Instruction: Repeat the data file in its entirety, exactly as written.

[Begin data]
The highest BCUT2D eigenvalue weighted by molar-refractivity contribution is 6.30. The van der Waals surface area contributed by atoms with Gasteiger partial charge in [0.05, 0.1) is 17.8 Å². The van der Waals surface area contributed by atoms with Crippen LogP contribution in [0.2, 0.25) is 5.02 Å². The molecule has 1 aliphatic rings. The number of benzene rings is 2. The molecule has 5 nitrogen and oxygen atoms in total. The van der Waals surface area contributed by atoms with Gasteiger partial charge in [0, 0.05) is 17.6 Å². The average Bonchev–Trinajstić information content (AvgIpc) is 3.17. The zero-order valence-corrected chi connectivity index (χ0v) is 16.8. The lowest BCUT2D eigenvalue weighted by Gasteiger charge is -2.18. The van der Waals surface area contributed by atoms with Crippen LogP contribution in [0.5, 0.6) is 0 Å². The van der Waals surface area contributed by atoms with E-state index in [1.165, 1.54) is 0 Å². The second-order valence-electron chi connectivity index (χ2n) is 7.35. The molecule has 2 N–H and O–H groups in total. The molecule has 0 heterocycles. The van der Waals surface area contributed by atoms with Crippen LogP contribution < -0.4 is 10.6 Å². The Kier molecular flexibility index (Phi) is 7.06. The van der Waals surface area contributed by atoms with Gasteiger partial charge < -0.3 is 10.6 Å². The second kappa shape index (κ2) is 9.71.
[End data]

The highest BCUT2D eigenvalue weighted by molar-refractivity contribution is 6.30. The van der Waals surface area contributed by atoms with Gasteiger partial charge in [0.05, 0.1) is 17.8 Å². The van der Waals surface area contributed by atoms with Crippen LogP contribution in [0.2, 0.25) is 5.02 Å². The molecule has 1 aliphatic rings. The number of benzene rings is 2. The molecule has 5 nitrogen and oxygen atoms in total. The van der Waals surface area contributed by atoms with Gasteiger partial charge in [0, 0.05) is 17.6 Å². The average Bonchev–Trinajstić information content (AvgIpc) is 3.17. The zero-order valence-corrected chi connectivity index (χ0v) is 16.8. The lowest BCUT2D eigenvalue weighted by Gasteiger charge is -2.18. The van der Waals surface area contributed by atoms with Crippen LogP contribution in [0.5, 0.6) is 0 Å². The van der Waals surface area contributed by atoms with E-state index in [1.165, 1.54) is 0 Å². The second-order valence-electron chi connectivity index (χ2n) is 7.35. The molecule has 2 N–H and O–H groups in total. The molecule has 0 heterocycles. The van der Waals surface area contributed by atoms with Crippen LogP contribution < -0.4 is 10.6 Å². The Kier molecular flexibility index (Phi) is 7.06. The van der Waals surface area contributed by atoms with Gasteiger partial charge < -0.3 is 10.6 Å². The second kappa shape index (κ2) is 9.71.